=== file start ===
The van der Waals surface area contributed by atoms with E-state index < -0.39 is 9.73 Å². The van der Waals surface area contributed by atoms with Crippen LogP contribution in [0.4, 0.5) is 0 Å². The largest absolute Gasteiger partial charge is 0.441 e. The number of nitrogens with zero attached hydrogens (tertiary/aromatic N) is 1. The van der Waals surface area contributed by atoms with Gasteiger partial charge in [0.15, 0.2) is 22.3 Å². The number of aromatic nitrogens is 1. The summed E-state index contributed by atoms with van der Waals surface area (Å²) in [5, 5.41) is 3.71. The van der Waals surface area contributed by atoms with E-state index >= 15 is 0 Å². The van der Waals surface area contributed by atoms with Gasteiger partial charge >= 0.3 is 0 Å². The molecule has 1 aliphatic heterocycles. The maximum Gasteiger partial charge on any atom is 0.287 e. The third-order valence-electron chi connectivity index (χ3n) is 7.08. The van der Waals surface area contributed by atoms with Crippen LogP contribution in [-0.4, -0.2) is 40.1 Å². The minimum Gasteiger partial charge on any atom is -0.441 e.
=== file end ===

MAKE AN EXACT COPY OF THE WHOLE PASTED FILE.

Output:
The van der Waals surface area contributed by atoms with E-state index < -0.39 is 9.73 Å². The van der Waals surface area contributed by atoms with Crippen LogP contribution in [0.4, 0.5) is 0 Å². The largest absolute Gasteiger partial charge is 0.441 e. The number of nitrogens with zero attached hydrogens (tertiary/aromatic N) is 1. The van der Waals surface area contributed by atoms with Gasteiger partial charge in [0.15, 0.2) is 22.3 Å². The number of aromatic nitrogens is 1. The summed E-state index contributed by atoms with van der Waals surface area (Å²) in [5, 5.41) is 3.71. The van der Waals surface area contributed by atoms with E-state index >= 15 is 0 Å². The van der Waals surface area contributed by atoms with Gasteiger partial charge >= 0.3 is 0 Å². The molecule has 1 aliphatic heterocycles. The maximum Gasteiger partial charge on any atom is 0.287 e. The third-order valence-electron chi connectivity index (χ3n) is 7.08. The van der Waals surface area contributed by atoms with Crippen LogP contribution in [-0.4, -0.2) is 40.1 Å². The minimum Gasteiger partial charge on any atom is -0.441 e.